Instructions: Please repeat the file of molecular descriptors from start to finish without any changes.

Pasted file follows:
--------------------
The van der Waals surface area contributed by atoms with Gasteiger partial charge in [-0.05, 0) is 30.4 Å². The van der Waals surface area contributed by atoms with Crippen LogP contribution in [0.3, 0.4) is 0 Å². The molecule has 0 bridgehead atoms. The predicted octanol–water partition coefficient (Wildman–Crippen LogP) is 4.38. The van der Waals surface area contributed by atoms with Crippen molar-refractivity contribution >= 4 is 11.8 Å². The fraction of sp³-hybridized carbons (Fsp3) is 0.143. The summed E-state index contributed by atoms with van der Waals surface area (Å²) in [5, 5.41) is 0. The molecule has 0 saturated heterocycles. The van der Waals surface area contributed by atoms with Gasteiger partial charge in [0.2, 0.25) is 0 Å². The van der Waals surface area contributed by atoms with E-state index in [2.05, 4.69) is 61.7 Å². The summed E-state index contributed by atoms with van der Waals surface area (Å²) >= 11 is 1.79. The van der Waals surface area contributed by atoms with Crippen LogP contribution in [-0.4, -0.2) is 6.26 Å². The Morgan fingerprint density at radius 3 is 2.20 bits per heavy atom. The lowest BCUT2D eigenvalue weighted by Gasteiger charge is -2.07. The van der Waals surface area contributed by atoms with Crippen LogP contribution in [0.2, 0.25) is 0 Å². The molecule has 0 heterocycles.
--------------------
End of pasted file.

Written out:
The van der Waals surface area contributed by atoms with Gasteiger partial charge in [-0.05, 0) is 30.4 Å². The van der Waals surface area contributed by atoms with Crippen LogP contribution in [0.3, 0.4) is 0 Å². The molecule has 0 bridgehead atoms. The predicted octanol–water partition coefficient (Wildman–Crippen LogP) is 4.38. The van der Waals surface area contributed by atoms with Crippen molar-refractivity contribution >= 4 is 11.8 Å². The fraction of sp³-hybridized carbons (Fsp3) is 0.143. The summed E-state index contributed by atoms with van der Waals surface area (Å²) in [5, 5.41) is 0. The molecule has 0 saturated heterocycles. The van der Waals surface area contributed by atoms with Gasteiger partial charge in [0.2, 0.25) is 0 Å². The van der Waals surface area contributed by atoms with E-state index in [2.05, 4.69) is 61.7 Å². The summed E-state index contributed by atoms with van der Waals surface area (Å²) >= 11 is 1.79. The van der Waals surface area contributed by atoms with Crippen LogP contribution in [-0.4, -0.2) is 6.26 Å². The Morgan fingerprint density at radius 3 is 2.20 bits per heavy atom. The lowest BCUT2D eigenvalue weighted by Gasteiger charge is -2.07. The van der Waals surface area contributed by atoms with Crippen LogP contribution in [0.2, 0.25) is 0 Å². The molecule has 0 heterocycles.